DAVID WALSH, THE Irish journalist who has been consistently accusing Lance Armstrong of doping through the years, has given his reaction to last night’s interview with Oprah, saying Armstrong confessed “not because he wanted to but because he had to”.
Walsh claimed Armstrong only told “bits of the truth” in the interview last night and revealed he didn’t get particular satisfaction from seeing the disgraced cyclist finally make his confession.
“In a way, I haven’t been waiting acutely really,” he told RTE Radio One. “My feeling from a long way back was that the guy was doping and that he was lying and I knew him to be a bully and using intimidatory tactics – all that stuff. I mean, I’m glad it’s come out for sure.
“People will say: ‘Oh, Walsh got it right there,’ but I didn’t feel that I was ever wrong. If Lance Armstrong hadn’t been caught and I met you in 30 years time, I’d still say I was proud of the Lance Armstrong coverage.”
On Armstrong’s interviewer, he said: “I think Oprah did reasonably well,” but suggested she lacked “a deeper understanding of the story”.
“Lance said: ‘Michele Ferrari is an honest man, he’d never dope me,’ and he says now he’d say something ‘very different’.
“And it was crying out for Oprah to say, ‘well Lance, tell us what you’d say now’ – but she didn’t go there and as a result, Ferrari almost got off the hook.”
The Sunday Times journalist said Armstrong’s suggestion that the tour was impossible to win clean was “ridiculous,” adding:
“I believe guys were talented for the tour – they didn’t need four chances to discover they were great riders.
“If he cycled in an era when doping didn’t exist, he wouldn’t have come within a million miles [of winning].”
“He rode 13 mountain stages and didn’t come within a million miles of the leaders.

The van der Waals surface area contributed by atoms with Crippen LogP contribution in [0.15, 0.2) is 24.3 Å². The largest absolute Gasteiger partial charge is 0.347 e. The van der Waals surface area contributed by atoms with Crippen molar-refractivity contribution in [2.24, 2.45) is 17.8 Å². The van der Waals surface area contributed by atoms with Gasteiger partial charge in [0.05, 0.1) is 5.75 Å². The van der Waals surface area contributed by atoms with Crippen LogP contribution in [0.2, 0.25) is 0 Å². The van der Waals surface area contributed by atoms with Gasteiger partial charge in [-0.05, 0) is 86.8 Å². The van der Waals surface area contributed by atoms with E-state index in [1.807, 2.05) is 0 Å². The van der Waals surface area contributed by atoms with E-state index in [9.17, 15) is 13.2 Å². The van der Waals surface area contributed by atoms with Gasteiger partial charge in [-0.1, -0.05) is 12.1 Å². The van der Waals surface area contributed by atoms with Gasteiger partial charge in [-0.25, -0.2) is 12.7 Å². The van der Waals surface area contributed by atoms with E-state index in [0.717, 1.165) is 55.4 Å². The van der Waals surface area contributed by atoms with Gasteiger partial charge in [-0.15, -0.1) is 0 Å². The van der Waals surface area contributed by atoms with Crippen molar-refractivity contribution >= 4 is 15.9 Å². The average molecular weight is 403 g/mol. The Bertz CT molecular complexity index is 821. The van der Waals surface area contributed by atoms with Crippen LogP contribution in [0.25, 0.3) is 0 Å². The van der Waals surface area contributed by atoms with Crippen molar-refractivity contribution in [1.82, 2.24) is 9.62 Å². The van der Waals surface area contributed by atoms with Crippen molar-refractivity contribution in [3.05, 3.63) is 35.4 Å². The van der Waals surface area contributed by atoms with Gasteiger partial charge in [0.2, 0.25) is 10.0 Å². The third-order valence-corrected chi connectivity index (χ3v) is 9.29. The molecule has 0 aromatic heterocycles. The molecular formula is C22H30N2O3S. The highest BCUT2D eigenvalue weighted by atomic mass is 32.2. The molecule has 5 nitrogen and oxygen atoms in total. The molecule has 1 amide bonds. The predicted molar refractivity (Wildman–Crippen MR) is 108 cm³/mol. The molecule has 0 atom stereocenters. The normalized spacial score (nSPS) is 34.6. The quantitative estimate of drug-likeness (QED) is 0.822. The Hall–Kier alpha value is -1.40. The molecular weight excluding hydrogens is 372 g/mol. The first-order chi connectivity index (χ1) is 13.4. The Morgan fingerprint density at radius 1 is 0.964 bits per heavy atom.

“Physiologically, he wasn’t suited to cycling.
“The blood boosting drugs create a different man – that’s where Lance Armstrong benefited in terms of tours he won.”
“Plenty of guys have ridden this race clean – all you do is ride it slower.”
In response to Armstrong’s claims that he wasn’t the ringleader of the doping in cycling and that it was endemic in the sport anyway at the time he started, Walsh said:
“He said he didn’t invent the culture. But the French team had signed up to a protocol of testing – I believe most of them were clean in 1999. Lance Armstrong knew the sport was at a crossroads at the time – he led it back down the doping route.
“All you had to do to earn his disfavour was be anti-doping.”
In addition, the part of the interview in which Armstrong refused to confirm whether Betsy Andreu was telling the truth with her accusations was “disgusting,” according to Walsh:
“For the last 11 years, Betsy had been telling people: ‘I’m not a liar.’
“He said I’m not going to answer that question [about her accusations] – don’t ring her to apologise and then refuse to publicly exonerate her.”
Meanwhile, Walsh recalled how, more than other journalists, Armstrong seemed especially annoyed at him.
“If you go back through things he said, he despised me. I got seriously under his skin.
“I was the worst journalist he ever saw, I was a little f***ing troll. It was because I wouldn’t go away.”
He also criticised both the UCI and the sponsors for their behaviour:
“The UCI did a cover-up on those six positive tests and they’re soliciting 100,000 from a guy that is being investigated.
“The sponsors didn’t want to know. When Lance made that appalling ad with Nike, that ad was a two fingers to all the people who were asking questions.”
Walsh added that he believed part two of the interview, which will be broadcast at 2am Saturday (Irish time), will be a “softer” version of part one.